These are the Ten Lessons
that the Divine
brought upon the land of Mitzrayim, 

the consciousness of narrowness;
each lesson revealing
a Divine aspect
of creation:

Lesson/Plague (Hebrew) Lesson/Plague (English) Represented Divine Aspects of Creation
Dom Blood All sustenance comes from the Divine
Tzifardeyah Frogs All support comes from the Divine
Keenim Lice All integrity comes from the Divine
Arov Wild Beasts All endurance comes from the Divine
Dever Pestilence All beauty comes from the Divine
Shicheen Boils All justice comes from the Divine
Barahd Hail All mercy comes from the Divine
Arbeh Locusts All understanding comes from the Divine
Choshech Darkness All wisdom comes from the Divine
Makat Bichorot Death of Firstborn All life and death comes from the Divine


Buber, M. (1947). Ten Rungs. New York: Citadel Press.

Kaplan, M. A. (2003). A Mystical Passover: A Transformational Passover Haggadah. Pacific Grove, CA: Original Gravity.

Touger, E. (1988). The Chassidic Haggadah. New York: Moznaim Publishing.

*Image: The Ten Plagues
*Originally published on KabbalahBlog hosted by

Season of Liberation

The Jewish holiday of Passover (Pesach) is approaching. As part of my personal journey of healing, studies, and return to the Judaic path, I have explored the meaning, purpose, and practices of this important holiday through a process of spiritual exegesis. This process consisted of a radical interpretation of the Passover rituals and prayers into a language and process that resonated with my own heart while also attempting to honor the heart of Judaism itself. Through this technique I endeavored to heal old wounds and purge myself of the obstacles between the Divine and myself in relation to this important Judaic ritual of liberation.

There are three basic levels of text interpretation in the Jewish tradition: Literal-Biblical, Theoretical-Talmudic, and Mystical-Kabbalistic (Fishbane, 1998; Kenton, 1980). Literal-Biblical text interpretation includes the historical, biblical and narrative levels of the material. Theoretical-Talmudic text interpretation consists of the extrapolation of the philosophical, ethical, moral and religious doctrines, laws and teachings that are woven into the fabric of the written material. Mystical-Kabbalistic text interpretation seeks to unearth the hidden and concealed metaphysical teachings buried in the text.

On the literal level of interpretation, Passover is a ritualistic retelling of the story of a historical biblical event, the Israelites’ liberation from bondage in Egypt. On the theoretical level, the story and rituals of Passover have many philosophical, ethical, moral and religious lessons to teach us about human behavior and the human endeavor to live according to the teachings of the religion of Judaism. Traditionally, the rituals of Passover, including the Passover Seder, tend to focus on these two levels of interpretation and understanding.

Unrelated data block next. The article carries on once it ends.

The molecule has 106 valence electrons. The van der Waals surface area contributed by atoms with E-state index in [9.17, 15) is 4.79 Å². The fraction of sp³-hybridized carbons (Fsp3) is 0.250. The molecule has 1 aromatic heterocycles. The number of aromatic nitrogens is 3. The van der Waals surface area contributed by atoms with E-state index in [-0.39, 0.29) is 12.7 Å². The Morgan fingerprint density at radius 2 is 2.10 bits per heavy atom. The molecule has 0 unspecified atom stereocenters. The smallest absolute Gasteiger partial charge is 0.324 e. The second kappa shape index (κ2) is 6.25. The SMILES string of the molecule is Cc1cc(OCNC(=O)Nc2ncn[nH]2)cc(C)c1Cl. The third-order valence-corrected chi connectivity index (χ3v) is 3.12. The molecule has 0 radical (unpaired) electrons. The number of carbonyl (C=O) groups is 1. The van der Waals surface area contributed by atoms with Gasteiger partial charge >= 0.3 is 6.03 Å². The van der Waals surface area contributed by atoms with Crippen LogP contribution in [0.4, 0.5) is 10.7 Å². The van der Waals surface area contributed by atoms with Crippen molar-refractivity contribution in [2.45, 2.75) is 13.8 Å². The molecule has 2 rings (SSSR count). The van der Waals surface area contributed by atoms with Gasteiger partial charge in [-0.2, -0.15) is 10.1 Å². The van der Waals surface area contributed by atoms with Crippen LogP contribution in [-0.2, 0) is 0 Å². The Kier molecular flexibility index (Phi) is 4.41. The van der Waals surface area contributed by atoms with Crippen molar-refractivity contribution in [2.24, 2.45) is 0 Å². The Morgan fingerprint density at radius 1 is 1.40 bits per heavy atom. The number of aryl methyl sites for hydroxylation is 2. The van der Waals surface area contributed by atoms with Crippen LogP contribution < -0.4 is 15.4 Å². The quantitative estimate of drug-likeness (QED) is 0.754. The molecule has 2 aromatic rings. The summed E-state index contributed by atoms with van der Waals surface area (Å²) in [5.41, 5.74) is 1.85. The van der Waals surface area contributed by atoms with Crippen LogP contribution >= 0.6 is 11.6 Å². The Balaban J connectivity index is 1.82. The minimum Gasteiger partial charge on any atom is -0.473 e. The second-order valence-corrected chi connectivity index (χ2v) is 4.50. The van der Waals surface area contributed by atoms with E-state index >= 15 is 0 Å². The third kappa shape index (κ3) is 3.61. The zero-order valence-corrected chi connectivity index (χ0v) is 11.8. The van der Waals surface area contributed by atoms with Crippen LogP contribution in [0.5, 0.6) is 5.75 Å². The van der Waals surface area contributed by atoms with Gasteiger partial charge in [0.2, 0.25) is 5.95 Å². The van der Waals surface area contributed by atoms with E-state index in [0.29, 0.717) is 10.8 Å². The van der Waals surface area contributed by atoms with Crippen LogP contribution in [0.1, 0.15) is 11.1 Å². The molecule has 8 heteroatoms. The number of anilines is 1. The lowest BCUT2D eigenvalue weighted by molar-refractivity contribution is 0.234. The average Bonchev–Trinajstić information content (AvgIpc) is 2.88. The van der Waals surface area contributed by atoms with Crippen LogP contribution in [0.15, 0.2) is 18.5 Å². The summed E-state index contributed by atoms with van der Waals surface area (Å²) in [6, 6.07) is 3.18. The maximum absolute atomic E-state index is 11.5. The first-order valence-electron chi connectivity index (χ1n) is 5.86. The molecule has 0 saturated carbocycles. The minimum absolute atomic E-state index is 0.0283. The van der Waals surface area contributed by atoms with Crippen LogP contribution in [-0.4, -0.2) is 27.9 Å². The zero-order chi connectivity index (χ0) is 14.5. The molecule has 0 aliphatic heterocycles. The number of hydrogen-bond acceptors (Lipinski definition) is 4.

In the Jewish mystical tradition, Passover can also be seen as a powerful vehicle for personal and communal psycho-spiritual development. From the Mystical-Kabbalistic perspective, the Passover story of a people being freed from the bondage of slavery is transformed into a road map for how an individual can be freed from the bondage of limited consciousness (Kenton, 1980); the land of Egypt becomes the realm of narrowness of body and mind, and Moses becomes the Higher Self being called upon by the Divine to free all the different voices of the psyche (the children of Israel, the Awakening Self) from the bondage of the ego (Pharaoh).

This mystical level of interpretation became my pathway through the metaphysical gates of these ancient and sacred rites of inner and outer freedom, leading me to the discovery a personally transformative psycho-spiritual Passover experience. The final product of this endeavor was the creation of a Mystical Passover handbook or Haggadah (Kaplan, 2003) which I now use ever year at this time.


Fishbane, M. (1998). The Exegetical Imagination: On Jewish Thought and Theology. Cambridge, MA: Harvard University Press.

Kaplan, M. A. (2003). A Mystical Passover: A Transformational Passover Haggadah. Pacific Grove, CA: Original Gravity.

Kenton, W. (1980). Kabbalah and Exodus. York Beach, ME: Samuel Weiser, Inc.

*Image: Mystical Sedar Plate revealing the inner dimensions of the physical symbols.

*Originally published on KabbalahBlog hosted by